Transgender, nonbinary 1,500 runner Nikki Hiltz shines on and off track, earns spot at Paris Games

EUGENE, Ore. — While Nikki Hiltz took a victory lap to celebrate a long-awaited trip to the Olympics, some fans reached out and handed bracelets to their favorite 1,500-meter runner — a runner who is doing this, in part, for them.

These days, Hiltz, who’s transgender and nonbinary, is shining in two lanes — on the track as one of the world’s top middle distances runners with a trip to Paris upcoming, and away from it as a role model for the queer community. Hiltz, who’s always competed in the female category, uses the pronouns “they” and “them,” and highly suggests people get used to that because they aren’t going anywhere.

“I’m just looking forward to keep showing up as myself and keep taking up space,” the 29-year-old Hiltz said Sunday at the U.S. track trials after earning their first trip to the Olympics. “I use they/them pronouns and people stumble all the time. But it’s like, ‘You can’t really ignore me anymore, because I’m a two-time, back-to-back champion. I’m here, get-it-right’ kind of vibe.”

Hiltz’s race plan last Sunday went exactly according to how they drew it up. They got out to a fast start, stayed close to the lead pack and took off at the end. Hiltz ran a personal best and meet-record time of 3 minutes, 55.33 seconds to hold off Emily Mackay and Elle St. Pierre by less than a second.

Flashback to the 2021 Olympic trials: It didn’t go as planned and they finished last in a final won by St. Pierre.

“I’ve just done so much work since then,” Hiltz said. “So much mental work and obviously physical work, too. It’s just a journey.”

Three months before the trials in ’21, life began to change for Hiltz. In a post on social media, they announced — “I’m Nikki and I’m transgender.”

The American record holder in the women’s mile remembers March 31, 2021, as a day when friends, family, fans and even track rivals could see Hiltz for who they really were.

As Hiltz gets ready to run in Paris next month, they know they are not just running for themselves. They are now equal parts athlete and LGBTQ+ advocate in a world where transgender participation in sports has become one of society’s most divisive lightning rods.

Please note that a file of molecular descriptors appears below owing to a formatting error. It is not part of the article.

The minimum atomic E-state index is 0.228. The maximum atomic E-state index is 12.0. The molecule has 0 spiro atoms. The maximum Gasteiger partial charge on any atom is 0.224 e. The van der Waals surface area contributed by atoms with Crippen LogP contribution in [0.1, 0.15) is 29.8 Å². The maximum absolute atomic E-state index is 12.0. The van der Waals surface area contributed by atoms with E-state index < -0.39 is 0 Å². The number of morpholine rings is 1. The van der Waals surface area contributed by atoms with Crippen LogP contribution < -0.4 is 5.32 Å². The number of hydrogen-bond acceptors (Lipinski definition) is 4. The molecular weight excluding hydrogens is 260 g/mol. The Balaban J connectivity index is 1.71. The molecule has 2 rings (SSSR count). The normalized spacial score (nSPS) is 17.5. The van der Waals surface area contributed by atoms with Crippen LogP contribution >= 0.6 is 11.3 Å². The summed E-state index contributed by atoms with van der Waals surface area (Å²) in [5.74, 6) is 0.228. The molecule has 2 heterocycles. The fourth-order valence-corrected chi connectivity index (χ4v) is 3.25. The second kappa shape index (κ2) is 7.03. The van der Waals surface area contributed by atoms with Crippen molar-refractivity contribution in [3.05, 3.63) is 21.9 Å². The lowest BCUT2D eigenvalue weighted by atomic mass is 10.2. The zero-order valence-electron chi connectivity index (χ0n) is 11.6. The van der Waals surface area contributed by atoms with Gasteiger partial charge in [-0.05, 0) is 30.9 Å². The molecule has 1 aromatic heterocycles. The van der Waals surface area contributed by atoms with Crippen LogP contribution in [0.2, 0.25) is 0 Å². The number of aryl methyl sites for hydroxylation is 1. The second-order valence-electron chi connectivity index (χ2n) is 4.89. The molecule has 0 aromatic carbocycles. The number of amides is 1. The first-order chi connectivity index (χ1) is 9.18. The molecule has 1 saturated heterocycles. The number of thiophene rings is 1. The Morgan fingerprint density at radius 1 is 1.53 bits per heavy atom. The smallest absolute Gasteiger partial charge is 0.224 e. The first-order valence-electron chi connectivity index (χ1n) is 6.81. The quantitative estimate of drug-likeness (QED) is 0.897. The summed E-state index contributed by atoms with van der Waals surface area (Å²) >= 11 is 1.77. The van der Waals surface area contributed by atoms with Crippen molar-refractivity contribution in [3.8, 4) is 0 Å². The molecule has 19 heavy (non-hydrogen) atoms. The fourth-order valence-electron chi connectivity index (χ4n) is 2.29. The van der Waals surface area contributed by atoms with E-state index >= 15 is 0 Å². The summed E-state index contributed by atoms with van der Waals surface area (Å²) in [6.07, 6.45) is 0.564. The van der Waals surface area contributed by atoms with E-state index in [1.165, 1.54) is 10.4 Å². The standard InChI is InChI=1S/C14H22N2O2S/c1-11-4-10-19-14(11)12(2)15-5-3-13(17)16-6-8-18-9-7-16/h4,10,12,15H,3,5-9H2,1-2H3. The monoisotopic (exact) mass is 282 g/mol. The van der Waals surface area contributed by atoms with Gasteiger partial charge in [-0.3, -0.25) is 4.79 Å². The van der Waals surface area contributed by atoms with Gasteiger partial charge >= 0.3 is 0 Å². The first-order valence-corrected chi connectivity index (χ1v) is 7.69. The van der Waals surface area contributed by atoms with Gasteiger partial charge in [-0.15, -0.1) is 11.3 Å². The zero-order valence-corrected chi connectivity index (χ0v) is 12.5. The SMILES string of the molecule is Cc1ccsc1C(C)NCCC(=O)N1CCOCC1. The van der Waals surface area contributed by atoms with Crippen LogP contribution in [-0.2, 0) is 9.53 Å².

“I definitely pour a lot of myself and a lot of my time and energy into the queer community and being an advocate,” Hiltz said last summer in an interview before world championships in Budapest, Hungary. “But I do that because I get so much in return. I feel like every time I meet another nonbinary person in the queer community, they provide me with more representation. They always say that I’m doing that for them, but I think representation is a two-way street and I definitely feel empowered.”

Hiltz competing in the female category doesn’t raise the same issues as faced by transgender women.

Two years ago, swimmer Lia Thomas became the first openly transgender athlete to win an NCAA Division I national championship. It triggered new policies across sports.

World Aquatics effectively banned transgender women from competing in women’s events and World Athletics, the governing body for track and field, has grappled with versions of this issue for a while.

Last year, it implemented stricter rules for intersex athletes with differences in sex development. Caster Semenya, the two-time Olympic 800-meter champion who has differences in sex development, is now barred from competing. She’s said she won’t undergo the medical or surgical procedures she would need to in order to compete under the new rules, which ban her from all events unless she undergoes hormone-suppressing treatment for six months before competing.

“The overarching principle for me,” World Athletics President Sebastian Coe said last year, “is we will always do what we think is in the best interest of our sport.

For Hiltz, the point always boils down to this — inclusivity.

“As someone who’s competed in women’s sports my whole life, I think we do need protecting, but I don’t think it’s from trans women,” Hiltz said last summer. “I think it’s from abusive coaches. Or there are so many more issues, like equal representation, equal pay.

“Those are the issues I would love to address instead of trans women, because that’s not something we’ve ever had to have protecting from.”

Each year Hiltz organizes a 5K race to support LGBTQ+ organizations. The mantra is a “shared determination to show we belong anywhere we decide to be.”

“I want to continue to work to make space for everyone,” Hiltz said.

On the track, Hiltz had a sizzling summer a year ago, running 4:16.35 to break a longstanding American mile mark set by Mary Slaney in 1985.

This season, they’ve only gotten faster and are moving on to a grander stage — the Olympics in Paris.

They earned their spot on the track at the University of Oregon, where Hiltz’s college career began (they later went to Arkansas ). Hiltz recalled a moment during their freshman year in Eugene where they snuck into Hayward Field with some friends and sat down on the track to do some dreaming.

“I just remember thinking like, ‘I’m going to have a moment here one day,’” recalled Hiltz, who moved to the higher elevation of Flagstaff, Arizona. “Something inside of me was like, ‘I want to win a race here and I want it to be a big one.’”

They did just that, too.

“I’m so privileged,” Hiltz said last Sunday. “I have an incredible support system. My family has always been accepting of me, when I came out about my sexuality, and then when I came out with my gender identity. I just know so many queer people don’t have that love and support.”


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